There's a lot of fear online that as Net Neutrality is no longer protected, there could be a lot that goes wrong.
Many online fear that sites will be throttled or blocked and some worry that they won't be able to do anything about it.
"This is extremely unpopular with people age 18 to 35," ACC political science professor Roy Casagranda said. "That demographic does not like the repeal of Net Neutrality. My student population is completely freaked out."
Professor Casagranda said the only real official way to prohibit internet service providers from throttling, blocking or prioritizing certain sites would be a vote by Congress, something he said may not happen soon but will likely come about as negative sentiments grow.
"In the long term, it's very bad for the Republican party to do something like this because those people are going to grow up not liking that specific event," he said.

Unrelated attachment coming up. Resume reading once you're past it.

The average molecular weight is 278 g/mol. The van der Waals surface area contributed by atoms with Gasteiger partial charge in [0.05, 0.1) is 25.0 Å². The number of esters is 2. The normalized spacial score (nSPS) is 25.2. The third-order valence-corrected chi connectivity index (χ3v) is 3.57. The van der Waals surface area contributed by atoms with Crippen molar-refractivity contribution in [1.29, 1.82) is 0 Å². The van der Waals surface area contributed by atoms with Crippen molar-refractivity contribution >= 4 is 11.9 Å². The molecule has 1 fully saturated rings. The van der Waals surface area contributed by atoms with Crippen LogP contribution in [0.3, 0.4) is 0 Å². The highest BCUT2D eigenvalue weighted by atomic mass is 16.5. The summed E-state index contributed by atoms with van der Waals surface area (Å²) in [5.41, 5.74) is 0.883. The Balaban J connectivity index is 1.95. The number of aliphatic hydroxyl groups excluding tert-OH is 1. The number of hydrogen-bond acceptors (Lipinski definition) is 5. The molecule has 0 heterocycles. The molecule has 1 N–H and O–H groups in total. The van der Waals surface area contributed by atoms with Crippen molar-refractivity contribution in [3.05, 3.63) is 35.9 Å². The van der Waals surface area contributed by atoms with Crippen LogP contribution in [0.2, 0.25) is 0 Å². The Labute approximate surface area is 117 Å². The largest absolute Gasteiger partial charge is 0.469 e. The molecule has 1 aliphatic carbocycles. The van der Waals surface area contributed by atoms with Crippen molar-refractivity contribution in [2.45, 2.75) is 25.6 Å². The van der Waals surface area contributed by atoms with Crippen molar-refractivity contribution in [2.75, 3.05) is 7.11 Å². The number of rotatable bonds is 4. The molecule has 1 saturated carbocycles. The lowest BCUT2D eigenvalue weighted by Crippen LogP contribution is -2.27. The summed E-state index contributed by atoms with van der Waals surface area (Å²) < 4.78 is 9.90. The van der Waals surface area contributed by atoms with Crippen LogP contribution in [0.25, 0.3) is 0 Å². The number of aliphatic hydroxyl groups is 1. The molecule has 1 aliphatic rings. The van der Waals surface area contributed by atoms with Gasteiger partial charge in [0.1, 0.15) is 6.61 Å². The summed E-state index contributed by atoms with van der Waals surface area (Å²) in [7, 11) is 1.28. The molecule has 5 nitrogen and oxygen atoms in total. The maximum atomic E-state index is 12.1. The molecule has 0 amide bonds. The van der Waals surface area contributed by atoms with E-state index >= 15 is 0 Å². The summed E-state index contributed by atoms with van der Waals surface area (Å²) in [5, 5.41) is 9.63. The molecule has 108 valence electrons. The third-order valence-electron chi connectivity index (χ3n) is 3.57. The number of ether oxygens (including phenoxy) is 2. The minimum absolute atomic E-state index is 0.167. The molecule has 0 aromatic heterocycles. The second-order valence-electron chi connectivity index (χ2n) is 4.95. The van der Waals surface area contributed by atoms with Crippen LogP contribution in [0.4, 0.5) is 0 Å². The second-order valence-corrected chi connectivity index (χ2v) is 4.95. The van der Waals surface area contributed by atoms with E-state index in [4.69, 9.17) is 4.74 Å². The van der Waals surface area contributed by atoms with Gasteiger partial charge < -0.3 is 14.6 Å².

As for individuals, there are a few things folks can do:
1.) Competition - For internet users with other service providers at their home, switching to a different service, or the threat of switching services, can help keep speeds high.
2.) Contracts - Most ISP's require users to sign a contract when the service begins. If the ISP changes their terms or part of the deal, it's possible to renegotiate or cancel the contract.
Now unfortunately, if you're in an area without multiple options there isn't a whole lot you can do -- except urge your politicians to get involved.